Generally, an employment relationship which has no specific duration is an at-will relationship and may be terminated by either employer or employee, for or without cause. (Criscione v. Sears, Roebuck & Co. (1978), 66 Ill. App. 3d 664, 667, 384 N.E.2d 91; Long v. Arthur Rubloff & Co. (1975), 27 Ill. App. 3d 1013, 1023, 327 N.E.2d 346.) The right tó terminate the relationship is subject only to any applicable contractual or statutory provisions. (Criscione; Pleasure Driveway & Park District v. Jones (1977), 51 Ill. App. 3d 182, 190, 367 N.E.2d 111.) Plaintiff does not state any specific duration for his employment with IIT and it would appear that it was an employment at will. He has cited no applicable statutory provisions which would restrict IIT’s right to terminate the employment nor has research revealed any. Any restriction upon IIT’s right to summarily discharge plaintiff must therefore be based upon an employment contract.

Plaintiff contends that the terms of the personnel manual adopted and issued by IIT to its employees became an employment contract binding the parties to its terms. He relies on Carter v. Kaskaskia Community Action Agency (1974), 24 Ill. App. 3d 1056, 322 N.E.2d 574, which he concedes is the only case he could find to support his position. There the court held that a “Personnel Policy Manual” adopted by the employers and employees became part of the employment contract. Carter is distinguishable from the instant case in several respects. There the manual was adopted subsequent to plaintiff’s employment and was considered a modification of the original employment contract. The employer had compiled the manual and reviewed it with the employees who accepted it. The court found that mutuality of obligation existed for the contract and that by continuing to work under the manual, the employees had furnished consideration. The board of directors had approved the manual and testimony of a former director of the corporation clearly showed that the manual was part of the contract,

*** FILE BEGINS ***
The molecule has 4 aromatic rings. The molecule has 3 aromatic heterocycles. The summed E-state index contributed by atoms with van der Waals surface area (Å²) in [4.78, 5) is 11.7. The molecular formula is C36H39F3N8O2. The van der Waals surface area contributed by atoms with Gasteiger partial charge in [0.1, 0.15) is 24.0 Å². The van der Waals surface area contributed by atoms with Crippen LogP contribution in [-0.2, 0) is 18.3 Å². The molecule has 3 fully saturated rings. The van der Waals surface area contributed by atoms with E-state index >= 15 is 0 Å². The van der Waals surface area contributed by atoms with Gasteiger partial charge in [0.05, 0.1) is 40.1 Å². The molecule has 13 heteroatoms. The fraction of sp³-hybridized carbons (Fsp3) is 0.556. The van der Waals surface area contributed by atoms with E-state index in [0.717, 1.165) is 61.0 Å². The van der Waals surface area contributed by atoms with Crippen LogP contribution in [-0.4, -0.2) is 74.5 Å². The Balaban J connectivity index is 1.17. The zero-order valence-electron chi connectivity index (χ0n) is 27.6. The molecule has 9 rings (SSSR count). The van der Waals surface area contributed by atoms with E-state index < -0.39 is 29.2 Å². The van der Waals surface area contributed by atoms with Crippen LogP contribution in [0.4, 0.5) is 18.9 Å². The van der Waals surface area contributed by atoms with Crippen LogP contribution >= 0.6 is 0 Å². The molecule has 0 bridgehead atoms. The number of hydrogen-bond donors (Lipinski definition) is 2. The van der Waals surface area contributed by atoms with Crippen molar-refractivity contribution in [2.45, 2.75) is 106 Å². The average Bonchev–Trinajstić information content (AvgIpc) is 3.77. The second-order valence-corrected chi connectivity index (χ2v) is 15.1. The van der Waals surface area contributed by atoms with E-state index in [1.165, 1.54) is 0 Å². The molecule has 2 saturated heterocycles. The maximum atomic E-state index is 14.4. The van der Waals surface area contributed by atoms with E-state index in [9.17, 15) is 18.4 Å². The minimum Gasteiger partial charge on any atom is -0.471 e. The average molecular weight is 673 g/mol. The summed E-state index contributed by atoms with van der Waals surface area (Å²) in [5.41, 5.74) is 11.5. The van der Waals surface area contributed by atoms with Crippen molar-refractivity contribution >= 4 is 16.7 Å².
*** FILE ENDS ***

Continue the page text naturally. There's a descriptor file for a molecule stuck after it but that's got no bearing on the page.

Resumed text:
Unlike Carter, the campus police guidelines set forth in the personnel manual were not bargained for and the manual was given to plaintiff *122when he began his employment. Viewed as a whole, the manual defines the duties and responsibilities of a campus policeman and serves as a code for his conduct. By agreeing to be bound by the guidelines, he has merely agreed to properly perform his required duties and nothing more. Plaintiff provided no additional consideration to support the predischarge hearing requirement and it did not become an enforceable contract. (Zagar v. Field Enterprises Educational Corp. (1978), 58 Ill. App. 3d 750, 752-53, 374 N.E.2d 897.) Since the personnel manual was not an enforceable contract, count I of his complaint was properly dismissed.